Galaxy M51, photographed by the Hubble telescope.

Since all religions consider their sacred books inspired, how is the Bible unique?

A manuscript of the Rig Veda, one of the sacred books that Hindus consider inspired. Christians believe that the Bible is inspired, but is it uniquely so?

Q.  Thank you for your efforts in answering innumerable questions that come across from the believers.  Praise be to God.  Now here is my question. We Christians believe that the Bible is the inspired, revealed word of God. But other religions also say that their scriptures are God-revealed.  For example, Hindus believe that the Vedas/Upanishads are shruti, which means “heard.” They claim they are God-given.  Then which religion’s scriptures really are God-breathed?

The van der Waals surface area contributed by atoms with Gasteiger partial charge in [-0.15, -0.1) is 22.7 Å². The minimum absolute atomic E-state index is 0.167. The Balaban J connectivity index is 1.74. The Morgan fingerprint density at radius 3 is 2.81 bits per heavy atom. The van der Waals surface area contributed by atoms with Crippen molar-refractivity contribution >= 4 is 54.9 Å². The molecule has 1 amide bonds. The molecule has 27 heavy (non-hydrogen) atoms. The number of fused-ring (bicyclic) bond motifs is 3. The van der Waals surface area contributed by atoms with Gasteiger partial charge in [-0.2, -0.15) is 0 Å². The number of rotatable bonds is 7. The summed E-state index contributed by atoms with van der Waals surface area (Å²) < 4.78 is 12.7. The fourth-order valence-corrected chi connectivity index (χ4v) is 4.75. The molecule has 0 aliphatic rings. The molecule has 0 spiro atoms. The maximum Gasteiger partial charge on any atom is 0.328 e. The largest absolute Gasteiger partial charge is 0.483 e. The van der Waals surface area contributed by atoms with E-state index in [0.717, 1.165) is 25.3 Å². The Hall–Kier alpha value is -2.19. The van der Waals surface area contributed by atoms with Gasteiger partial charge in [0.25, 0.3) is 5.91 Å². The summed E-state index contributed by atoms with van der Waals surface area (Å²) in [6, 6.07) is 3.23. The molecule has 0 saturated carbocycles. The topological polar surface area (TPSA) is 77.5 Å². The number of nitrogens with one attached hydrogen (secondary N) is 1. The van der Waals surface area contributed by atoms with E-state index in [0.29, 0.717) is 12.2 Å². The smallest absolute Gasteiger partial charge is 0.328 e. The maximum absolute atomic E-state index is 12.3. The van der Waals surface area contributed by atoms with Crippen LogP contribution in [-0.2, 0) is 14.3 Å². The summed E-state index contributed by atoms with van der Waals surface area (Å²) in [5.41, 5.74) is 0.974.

It is true that all the major religions claim that their sacred books are divinely inspired.  But there is a significant difference in the way they describe and depict the inspiration process.  This at least allows a person to make a clear choice between varying accounts of the nature of divine action to produce sacred books.

I have not studied Hinduism in great detail, and I don’t feel qualified to discuss it in depth, but at least as I understand it, Hindus believe that the books they consider to be shruti are translations into humanly comprehensible form of the “cosmic sound of truth” as it was “heard” long ago by inspired poets.  In other words, there was first a distinct and discrete divine revelation, and this has now been captured and recorded in these sacred books.